This one’s for all my social media managers or online business owners wearing all the hats (CEO, graphic designer, social media manager, and so on).
I’ve shared more detailed time management tips previously, but it’s worth mentioning briefly here that an effective social media content plan is one that doesn’t impinge on your other daily tasks...
… because an effective social media content plan isn’t a one-and-done type situation. It’s dynamic. To get the best results requires ongoing tweaking and analysis. And that requires regular time and attention from you.
That’s why it’s essential to equip yourself with tools and templates to streamline the process. Here are some of my favourite tools that I use on a daily basis:
Once you’ve finished this article and developed your social media content plan, I recommend you time how long it takes to complete the various tasks involved in bringing that plan to life.
For example, time how long it takes to actually plan the content ideas for the month ahead. Time how long it takes to draft captions for every post for that month, and so on.
Over time, you will naturally get faster. But it’s a great habit to get into so you know exactly how long each part of the content creation process takes. Especially since most humans vastly underestimate how long things take us.
In addition to this, review your process from start to finish and see which bits you could automate (wholly or partially) with a tool or a template.
Could you create a caption template to speed up the process of writing these again and again? Is there a tool you could use to more easily plan content (if Google Sheets just isn’t working effectively for you?). The more you can automate, the easier and faster your content creation process will be.
Nobody online started off perfect. Far from it. In fact, the brands that excel on social media are those that test, learn, and tweak regularly.
Once you’re clear on your content strategy, plan a solid month or two of content. Then analyse the results. Even with the best strategy in the world, you won’t know what truly resonates with your audience until you’ve got a good amount of data to mine.
That’s why I recommend online business owners and social media managers give their content plans a chance before worrying that they don’t “get” their audience. These things take time - and you won’t find the answer after posting for just a couple of weeks.
With a good amount of data to analyse, keep an eye on patterns. Is there a particular type of post that resonates well (again and again) with your audience? That could be the format - like video or carousel - or it could be the subject matter. When you spot a trend like this, get as much as you can from the high-performing posts to re-use in future content plans.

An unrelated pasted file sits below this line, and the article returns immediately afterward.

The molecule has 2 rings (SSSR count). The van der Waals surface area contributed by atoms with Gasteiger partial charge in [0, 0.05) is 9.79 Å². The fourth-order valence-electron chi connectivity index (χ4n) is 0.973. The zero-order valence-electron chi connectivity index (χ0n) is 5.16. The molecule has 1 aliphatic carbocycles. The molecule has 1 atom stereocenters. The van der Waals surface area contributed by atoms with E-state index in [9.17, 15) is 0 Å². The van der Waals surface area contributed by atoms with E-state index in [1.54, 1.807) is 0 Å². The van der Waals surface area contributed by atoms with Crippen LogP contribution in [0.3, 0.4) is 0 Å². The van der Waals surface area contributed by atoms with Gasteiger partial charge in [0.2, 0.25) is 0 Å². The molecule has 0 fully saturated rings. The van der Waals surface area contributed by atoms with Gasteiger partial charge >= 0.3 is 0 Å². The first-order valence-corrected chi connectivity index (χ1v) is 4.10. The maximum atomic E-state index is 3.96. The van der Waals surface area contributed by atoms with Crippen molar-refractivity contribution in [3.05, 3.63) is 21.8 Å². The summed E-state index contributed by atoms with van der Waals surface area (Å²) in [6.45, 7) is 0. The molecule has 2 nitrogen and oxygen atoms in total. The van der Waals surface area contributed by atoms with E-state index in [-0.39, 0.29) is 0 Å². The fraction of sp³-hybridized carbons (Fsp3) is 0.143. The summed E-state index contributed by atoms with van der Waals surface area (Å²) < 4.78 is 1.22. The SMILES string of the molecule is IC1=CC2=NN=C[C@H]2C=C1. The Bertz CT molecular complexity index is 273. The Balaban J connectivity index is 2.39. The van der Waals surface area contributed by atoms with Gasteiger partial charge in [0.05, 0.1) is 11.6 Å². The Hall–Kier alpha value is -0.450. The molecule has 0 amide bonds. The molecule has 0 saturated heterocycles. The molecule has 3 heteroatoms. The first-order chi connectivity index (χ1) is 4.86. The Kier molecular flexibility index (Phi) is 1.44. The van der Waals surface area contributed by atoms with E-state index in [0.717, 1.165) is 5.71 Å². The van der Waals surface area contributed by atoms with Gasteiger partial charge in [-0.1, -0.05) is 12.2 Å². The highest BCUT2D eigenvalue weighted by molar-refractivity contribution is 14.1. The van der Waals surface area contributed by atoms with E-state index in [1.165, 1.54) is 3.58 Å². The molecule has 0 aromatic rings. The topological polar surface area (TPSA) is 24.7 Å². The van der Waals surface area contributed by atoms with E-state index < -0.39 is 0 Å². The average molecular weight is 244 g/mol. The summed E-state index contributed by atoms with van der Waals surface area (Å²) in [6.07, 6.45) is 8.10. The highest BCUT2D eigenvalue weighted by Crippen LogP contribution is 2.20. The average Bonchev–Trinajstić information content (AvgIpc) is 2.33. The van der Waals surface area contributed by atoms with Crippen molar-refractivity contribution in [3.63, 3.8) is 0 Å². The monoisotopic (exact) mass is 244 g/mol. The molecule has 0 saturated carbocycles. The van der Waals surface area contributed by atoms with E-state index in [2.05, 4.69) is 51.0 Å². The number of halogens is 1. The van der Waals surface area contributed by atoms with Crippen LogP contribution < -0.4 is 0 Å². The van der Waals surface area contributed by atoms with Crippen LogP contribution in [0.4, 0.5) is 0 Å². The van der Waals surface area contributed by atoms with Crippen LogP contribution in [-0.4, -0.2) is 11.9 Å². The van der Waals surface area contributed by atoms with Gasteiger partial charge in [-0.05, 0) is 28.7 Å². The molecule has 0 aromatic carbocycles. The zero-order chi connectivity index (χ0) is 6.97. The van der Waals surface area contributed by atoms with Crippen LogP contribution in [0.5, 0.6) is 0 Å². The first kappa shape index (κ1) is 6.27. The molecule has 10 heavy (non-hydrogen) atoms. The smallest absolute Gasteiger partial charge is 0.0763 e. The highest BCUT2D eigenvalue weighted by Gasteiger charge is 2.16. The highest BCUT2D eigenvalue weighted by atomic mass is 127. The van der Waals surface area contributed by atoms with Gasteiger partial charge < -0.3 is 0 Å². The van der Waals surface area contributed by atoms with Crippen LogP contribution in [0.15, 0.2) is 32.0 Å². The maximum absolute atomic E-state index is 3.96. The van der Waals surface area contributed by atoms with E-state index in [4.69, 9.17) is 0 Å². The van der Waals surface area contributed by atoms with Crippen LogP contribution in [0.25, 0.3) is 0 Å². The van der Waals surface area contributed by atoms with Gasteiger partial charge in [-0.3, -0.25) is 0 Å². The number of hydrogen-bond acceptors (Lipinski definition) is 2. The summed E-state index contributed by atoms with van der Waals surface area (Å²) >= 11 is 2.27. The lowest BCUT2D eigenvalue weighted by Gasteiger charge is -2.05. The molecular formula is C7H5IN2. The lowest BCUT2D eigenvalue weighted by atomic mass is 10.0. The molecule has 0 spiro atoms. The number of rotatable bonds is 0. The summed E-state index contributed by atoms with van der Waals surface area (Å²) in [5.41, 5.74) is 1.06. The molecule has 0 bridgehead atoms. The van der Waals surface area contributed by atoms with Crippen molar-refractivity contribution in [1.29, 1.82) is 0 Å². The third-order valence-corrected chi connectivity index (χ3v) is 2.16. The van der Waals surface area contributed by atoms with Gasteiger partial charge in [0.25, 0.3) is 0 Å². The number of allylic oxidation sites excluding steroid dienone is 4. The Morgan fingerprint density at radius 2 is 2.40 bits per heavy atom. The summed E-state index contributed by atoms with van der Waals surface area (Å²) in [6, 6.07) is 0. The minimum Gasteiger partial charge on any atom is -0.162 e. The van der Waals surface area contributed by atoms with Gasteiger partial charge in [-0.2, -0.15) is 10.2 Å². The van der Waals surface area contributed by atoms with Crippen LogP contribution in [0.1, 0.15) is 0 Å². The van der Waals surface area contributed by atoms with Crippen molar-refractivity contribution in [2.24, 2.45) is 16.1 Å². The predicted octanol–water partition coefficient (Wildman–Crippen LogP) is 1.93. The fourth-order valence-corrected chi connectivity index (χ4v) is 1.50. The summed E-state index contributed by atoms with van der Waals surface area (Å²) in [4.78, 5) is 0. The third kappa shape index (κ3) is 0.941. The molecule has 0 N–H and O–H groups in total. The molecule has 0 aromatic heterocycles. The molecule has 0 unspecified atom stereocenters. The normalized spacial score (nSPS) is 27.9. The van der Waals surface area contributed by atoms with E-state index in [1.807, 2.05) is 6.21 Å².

Let’s say there was a step-by-step educational carousel post that performed very well. How could you use this to give your audience more of what they (clearly) want? For example:
Conversely, if there are certain content formats or topics that performed poorly across the board - i.e. didn’t generate much of any metric - think about scaling those back next month. Don’t scrap them completely, but make sure you’re putting most of your efforts into the types of content that are working.
Do be mindful that not every post is going to be a winner for every metric. That’s why it’s important to review a post’s performance against its original purpose.
If you designed a piece of content with the purpose of generating link clicks and boosting website traffic, then that post - on the surface - might look as though it performed poorly because other engagement metrics like comments/shares/saves aren’t very high. However, you know that it didn’t perform poorly because you achieved the intended purpose.
It sounds obvious, but it’s worth remembering since sometimes we get caught up in the shiny numbers that everyone else can see when in actual fact, it’s the numbers no-one else sees that tell a different story.
An effective social media content plan isn’t done once you hit publish. If that were the case, we wouldn’t call it a social media content plan.
To see the full potential of your strategically crafted content, don’t simply broadcast. Engage with your audience. Respond to their feedback and questions in the comments sections and inboxes of your chosen platforms.
Spotlight the people who regularly engage with your content. Use features like Instagram Story stickers and Twitter polls to encourage interaction from your followers and show them that their opinions count. The more two-way conversation you can facilitate, the more results your social media content plan will generate.
Because the more you talk to your social media followers, the more you’ll understand their wants, needs, and frustrations in real-time. This strengthens relationships, builds community, and improves your content.
You’d be forgiven for thinking that developing an effective social media content plan is easy as pie. Everyone and their dog has a social media presence - so if they can pump out quality content regularly, why can’t you?
You can! But being aware of exactly what goes into a strong, results-driven social media content plan is vital. There’s a difference between short-term “virality” and a content plan grounded in strategy and developed with specific goals in mind.
The former might look sexy on the surface with metrics that everyone can see. But the latter will stand the test of time - and trends - and help you achieve your bigger business objectives.
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Every week, Emily interviews top brands, renowned influencers, and hidden agencies with one goal in mind: to understand what happens backstage of their social media strategies.Listen to esm2